It was the well-known effect of nitroglycerin on intense chest pains that first put investigators on the trail of nitric oxide as a messenger molecule. Nitroglycerin works in remarkably small doses to dilate the blood vessels and relieve chest pain. Pharmacologists already knew that nitric oxide was the active ingredient formed by the body from nitroglycerin. But what became clear only in the late 1980s was that nitric oxide was the very substance being sought independently in cardiovascular research as a “relaxing factor” that works in tandem with the neurotransmitter ACh in the lining of blood vessels. It soon emerged that nitric oxide does not bring about this effect alone; rather it stimulates the production of a second messenger, cyclic GMP (cyclic guanosine monophosphate).
As for its origin, nitric oxide is formed by the action of an enzyme from the amino acid arginine; another acid, citrulline, is given off as a by-product. One of the reasons nitric oxide has been so difficult to find in the body is that it is so shortlived (its half-life is five seconds). But the citrulline that is produced at the same time does remain in the system and it can be measured, providing a clue to the evanescent presence of nitric oxide.
At this point in the inquiry, brain researchers began to take an active interest. Solomon Snyder, director of the neuroscience department at Johns Hopkins Medical School, was intrigued by the actions of nitric oxide, and especially by their extraordinary rapidity. He felt sure a system as remarkable as that of nitric oxide could not have developed only for use in blood vessels—it must also be at work somewhere in the brain.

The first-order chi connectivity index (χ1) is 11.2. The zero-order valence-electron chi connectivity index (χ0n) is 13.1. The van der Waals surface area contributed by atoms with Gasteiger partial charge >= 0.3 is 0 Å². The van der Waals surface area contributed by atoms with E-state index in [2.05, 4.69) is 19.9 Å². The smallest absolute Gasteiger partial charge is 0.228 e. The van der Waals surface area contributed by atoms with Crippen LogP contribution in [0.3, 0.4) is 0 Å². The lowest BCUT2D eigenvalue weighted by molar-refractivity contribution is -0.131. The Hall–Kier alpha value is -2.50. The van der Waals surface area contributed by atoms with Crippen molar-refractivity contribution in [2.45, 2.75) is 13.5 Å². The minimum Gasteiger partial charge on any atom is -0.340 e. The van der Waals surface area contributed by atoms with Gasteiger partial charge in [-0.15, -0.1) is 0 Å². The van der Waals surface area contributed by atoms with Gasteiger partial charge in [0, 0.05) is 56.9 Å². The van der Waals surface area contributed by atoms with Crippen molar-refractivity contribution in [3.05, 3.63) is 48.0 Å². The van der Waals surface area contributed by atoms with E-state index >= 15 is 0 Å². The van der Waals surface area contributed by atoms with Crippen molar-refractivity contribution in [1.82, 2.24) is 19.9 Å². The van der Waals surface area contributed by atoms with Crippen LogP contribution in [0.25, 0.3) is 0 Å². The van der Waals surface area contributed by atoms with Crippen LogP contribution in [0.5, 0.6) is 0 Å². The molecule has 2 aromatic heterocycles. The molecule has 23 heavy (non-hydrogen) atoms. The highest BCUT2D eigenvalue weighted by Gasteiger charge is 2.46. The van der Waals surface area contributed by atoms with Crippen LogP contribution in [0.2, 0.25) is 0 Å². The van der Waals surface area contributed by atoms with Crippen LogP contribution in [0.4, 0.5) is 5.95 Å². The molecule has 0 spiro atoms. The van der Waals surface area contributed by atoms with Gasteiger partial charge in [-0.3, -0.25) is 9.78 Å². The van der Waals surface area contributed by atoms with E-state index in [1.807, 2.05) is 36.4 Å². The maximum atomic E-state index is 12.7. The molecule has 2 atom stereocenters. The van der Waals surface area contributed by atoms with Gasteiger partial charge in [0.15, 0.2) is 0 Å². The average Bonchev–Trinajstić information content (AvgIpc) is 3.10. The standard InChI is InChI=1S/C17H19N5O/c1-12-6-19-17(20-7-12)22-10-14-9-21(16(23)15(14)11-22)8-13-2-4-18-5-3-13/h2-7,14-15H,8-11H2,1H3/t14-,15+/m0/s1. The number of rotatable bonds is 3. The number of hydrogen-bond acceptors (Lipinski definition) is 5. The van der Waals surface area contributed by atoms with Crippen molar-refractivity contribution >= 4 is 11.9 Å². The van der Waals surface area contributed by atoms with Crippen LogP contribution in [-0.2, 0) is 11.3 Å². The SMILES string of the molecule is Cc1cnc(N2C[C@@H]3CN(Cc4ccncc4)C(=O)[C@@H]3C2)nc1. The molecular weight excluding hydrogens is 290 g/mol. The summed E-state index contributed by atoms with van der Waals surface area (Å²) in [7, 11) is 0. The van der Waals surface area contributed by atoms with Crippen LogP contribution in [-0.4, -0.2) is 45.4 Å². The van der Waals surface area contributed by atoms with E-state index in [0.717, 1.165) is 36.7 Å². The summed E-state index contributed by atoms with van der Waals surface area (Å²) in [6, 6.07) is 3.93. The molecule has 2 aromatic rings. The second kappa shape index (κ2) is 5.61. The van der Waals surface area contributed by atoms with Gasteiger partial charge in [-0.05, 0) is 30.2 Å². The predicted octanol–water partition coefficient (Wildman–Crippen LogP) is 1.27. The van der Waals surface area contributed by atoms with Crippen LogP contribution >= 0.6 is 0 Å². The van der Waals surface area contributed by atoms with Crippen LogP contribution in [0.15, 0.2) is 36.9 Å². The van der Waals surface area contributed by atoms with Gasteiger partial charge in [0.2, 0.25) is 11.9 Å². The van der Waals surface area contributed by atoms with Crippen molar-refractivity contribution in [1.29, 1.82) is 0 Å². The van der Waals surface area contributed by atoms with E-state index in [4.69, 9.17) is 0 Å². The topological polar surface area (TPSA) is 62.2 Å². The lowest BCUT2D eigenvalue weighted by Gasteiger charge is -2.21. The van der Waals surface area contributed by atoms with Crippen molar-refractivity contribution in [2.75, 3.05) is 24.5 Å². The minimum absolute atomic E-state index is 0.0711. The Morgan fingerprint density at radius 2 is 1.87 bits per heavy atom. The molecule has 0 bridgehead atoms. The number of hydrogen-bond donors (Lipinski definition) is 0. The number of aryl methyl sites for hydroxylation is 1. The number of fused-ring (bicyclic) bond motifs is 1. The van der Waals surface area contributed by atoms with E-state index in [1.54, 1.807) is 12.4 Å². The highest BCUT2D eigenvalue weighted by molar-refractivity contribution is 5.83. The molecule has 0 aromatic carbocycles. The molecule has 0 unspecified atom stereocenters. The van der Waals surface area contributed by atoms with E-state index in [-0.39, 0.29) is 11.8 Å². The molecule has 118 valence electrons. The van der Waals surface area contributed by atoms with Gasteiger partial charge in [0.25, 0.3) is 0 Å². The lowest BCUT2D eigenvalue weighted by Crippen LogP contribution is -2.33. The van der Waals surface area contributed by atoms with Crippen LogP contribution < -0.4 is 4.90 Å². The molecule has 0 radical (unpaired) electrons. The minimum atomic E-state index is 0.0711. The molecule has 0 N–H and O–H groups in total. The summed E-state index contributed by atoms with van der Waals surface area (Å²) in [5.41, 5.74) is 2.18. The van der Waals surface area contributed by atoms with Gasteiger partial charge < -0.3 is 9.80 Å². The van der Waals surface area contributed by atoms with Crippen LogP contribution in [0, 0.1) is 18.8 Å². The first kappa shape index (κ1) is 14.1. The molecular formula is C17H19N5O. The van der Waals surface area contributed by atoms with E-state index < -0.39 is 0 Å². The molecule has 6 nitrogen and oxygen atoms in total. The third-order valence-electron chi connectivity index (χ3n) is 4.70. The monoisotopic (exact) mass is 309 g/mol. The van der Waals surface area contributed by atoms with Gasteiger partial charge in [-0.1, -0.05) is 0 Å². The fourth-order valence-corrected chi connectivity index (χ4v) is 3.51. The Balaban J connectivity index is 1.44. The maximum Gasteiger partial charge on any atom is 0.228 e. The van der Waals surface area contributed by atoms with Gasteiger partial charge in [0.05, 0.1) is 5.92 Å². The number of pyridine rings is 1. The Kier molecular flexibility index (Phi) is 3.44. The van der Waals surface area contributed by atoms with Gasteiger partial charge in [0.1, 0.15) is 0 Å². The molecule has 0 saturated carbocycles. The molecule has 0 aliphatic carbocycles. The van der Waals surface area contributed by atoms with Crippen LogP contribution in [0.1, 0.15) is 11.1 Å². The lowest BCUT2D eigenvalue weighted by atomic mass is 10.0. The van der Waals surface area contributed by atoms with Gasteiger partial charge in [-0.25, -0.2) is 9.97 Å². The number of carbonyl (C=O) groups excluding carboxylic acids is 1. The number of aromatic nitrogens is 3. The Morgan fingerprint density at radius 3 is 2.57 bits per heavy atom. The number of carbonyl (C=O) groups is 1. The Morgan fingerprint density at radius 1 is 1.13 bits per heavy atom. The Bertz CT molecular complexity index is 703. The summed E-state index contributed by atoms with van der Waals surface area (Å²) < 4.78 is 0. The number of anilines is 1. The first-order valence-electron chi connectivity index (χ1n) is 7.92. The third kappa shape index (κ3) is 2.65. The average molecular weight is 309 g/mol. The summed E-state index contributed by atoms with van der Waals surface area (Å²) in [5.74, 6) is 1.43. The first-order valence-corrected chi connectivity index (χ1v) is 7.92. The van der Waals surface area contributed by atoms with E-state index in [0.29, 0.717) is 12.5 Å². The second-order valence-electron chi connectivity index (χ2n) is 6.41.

Snyder's research team used as their starting point the established fact that when the neurotransmitter glutamate binds to receptor sites, the calcium channels open and a great amount of cyclic GMP is produced. Once the investigators knew what to look for, they could follow two lines of evidence simultaneously: levels of citrulline and levels of cyclic GMP, both of which indicate the action of nitric oxide.
Sure enough, stimulating the glutamate receptors in the cerebellum tripled the levels of citrulline and increased the levels of GMP almost tenfold. (Conversely, when the cells were treated with a drug that inhibits the nitric oxide-forming enzyme, no cyclic GMP was produced, even when the glutamate receptors